From Wikipedia, the free encyclopedia
Jump to navigation Jump to search

Micrasterias radiata.jpg
Micrasterias furcata
Scientific classification


Desmidiales, commonly called desmids (Gr. desmos, bond or chain), are an order in the Charophyta, a division of green algae in which the land plants (Embryophyta) emerged.[1] Or in other words, Desmid, (order Desmidiales), order of single-celled (sometimes filamentous or colonial) microscopic green algae. Desmids are sometimes treated as a family (Desmidiaceae) of the order Zygnematales.

The desmids belong to the class Zygnematophyceae. Although they are sometimes grouped together as a single family Desmidiaceae,[2] most classifications recognize three to five families, either within the order Zygnematales[3] or as their own order Desmidiales.[4]

The Desmidiales comprise around 40 genera and 5,000[5] to 6,000[6] species, found mostly but not exclusively in fresh water. Many species may be found in the fissures between patches of sphagnum moss in marshes. With a pH level of approximately 4.0, sphagnum peat provides the ideal environment for this flora.[citation needed]


The structure of these algae is unicellular, and lacks flagella. Although most desmids are unicellular, the species Desmidium swartzii forms chains of cells resembling the algae genus Spirogyra. However, these filaments are arranged in a helix pattern.[7]

The cell of a desmid is often divided into two symmetrical compartments separated by a narrow bridge or isthmus, wherein the spherical nucleus is located. Each semi-cell houses a large, often folded chloroplast for photosynthesizing. One or more pyrenoids can be found. These form carbohydrates for energy storage. The cell-wall, of two halves (termed semicells), which, in a few species of Closterium and Penium, are of more than one piece, has two distinct layers, the inner composed mainly of cellulose, the outer is stronger and thicker, often furnished with spines, granules, warts et cetera. It is made up of a base of cellulose impregnated with other substances including iron compounds, which are especially prominent in some species of Closterium and Penium and is not soluble in an ammoniacal solution of copper oxide.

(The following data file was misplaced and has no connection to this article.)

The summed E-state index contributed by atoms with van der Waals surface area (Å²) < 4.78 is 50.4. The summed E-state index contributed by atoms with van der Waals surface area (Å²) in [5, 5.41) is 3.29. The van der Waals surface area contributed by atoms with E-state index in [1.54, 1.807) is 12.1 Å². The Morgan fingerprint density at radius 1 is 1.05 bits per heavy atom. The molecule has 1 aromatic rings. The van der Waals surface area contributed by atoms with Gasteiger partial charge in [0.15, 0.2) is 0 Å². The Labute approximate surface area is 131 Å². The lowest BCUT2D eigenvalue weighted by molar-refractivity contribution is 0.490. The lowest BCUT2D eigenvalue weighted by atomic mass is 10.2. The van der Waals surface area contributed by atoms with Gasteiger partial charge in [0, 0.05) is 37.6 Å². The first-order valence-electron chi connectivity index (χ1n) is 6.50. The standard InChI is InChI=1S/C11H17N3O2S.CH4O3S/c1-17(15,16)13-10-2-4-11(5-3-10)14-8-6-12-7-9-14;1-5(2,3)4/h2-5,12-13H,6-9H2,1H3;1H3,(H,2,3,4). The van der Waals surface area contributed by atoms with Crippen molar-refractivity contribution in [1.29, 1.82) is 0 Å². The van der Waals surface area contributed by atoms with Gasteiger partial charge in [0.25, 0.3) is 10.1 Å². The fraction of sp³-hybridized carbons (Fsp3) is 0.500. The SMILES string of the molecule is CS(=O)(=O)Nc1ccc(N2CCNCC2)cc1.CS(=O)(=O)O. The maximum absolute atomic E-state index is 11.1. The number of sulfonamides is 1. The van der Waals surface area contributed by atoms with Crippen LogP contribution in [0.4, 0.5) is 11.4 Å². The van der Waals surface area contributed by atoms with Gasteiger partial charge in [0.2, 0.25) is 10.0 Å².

Desmids assume a variety of highly symmetrical and generally attractive shapes, among those elongated, star-shaped and rotund configurations, which provide the basis for their classification.[7] The largest among them may be visible to the unaided eye.[8]

Desmids possess characteristic crystals of barium sulphate at either end of the cell[9] which exhibit continuous Brownian motion. The function of these crystals is completely unknown.[10]

Many desmids also secrete translucent, gelatinous mucilage from pores in the cell wall that acts a protecting agent. These pores are either, as in Micrasterias, uniformly distributed across the cell-wall but always appear to be absent in the region of the isthmus, or, in highly ornamented forms, as many genera of Cosmarium, grouped symmetrically around the bases of the spines, warts and so on with which the cell is provided.

In the inner layer of the wall the pore is a simple canal, but in the outer, except in Closterium, the canal is surrounded by a specially differentiated cylindrical zone, not composed of cellulose, through which the canal passes. This is termed the pore-organ. The canals are no doubt in all cases occupied by threads of mucilage in process of excretion. At the inner surface of the wall they terminate in lens- or button-shaped swellings, while from the outer end of the pore-organ there sometimes arise delicate radiating or club-shaped masses of mucilage through which the canal passes and which appear to be more or less permanent in character. In most cases, however, these are absent or only represented by small perforated buttons.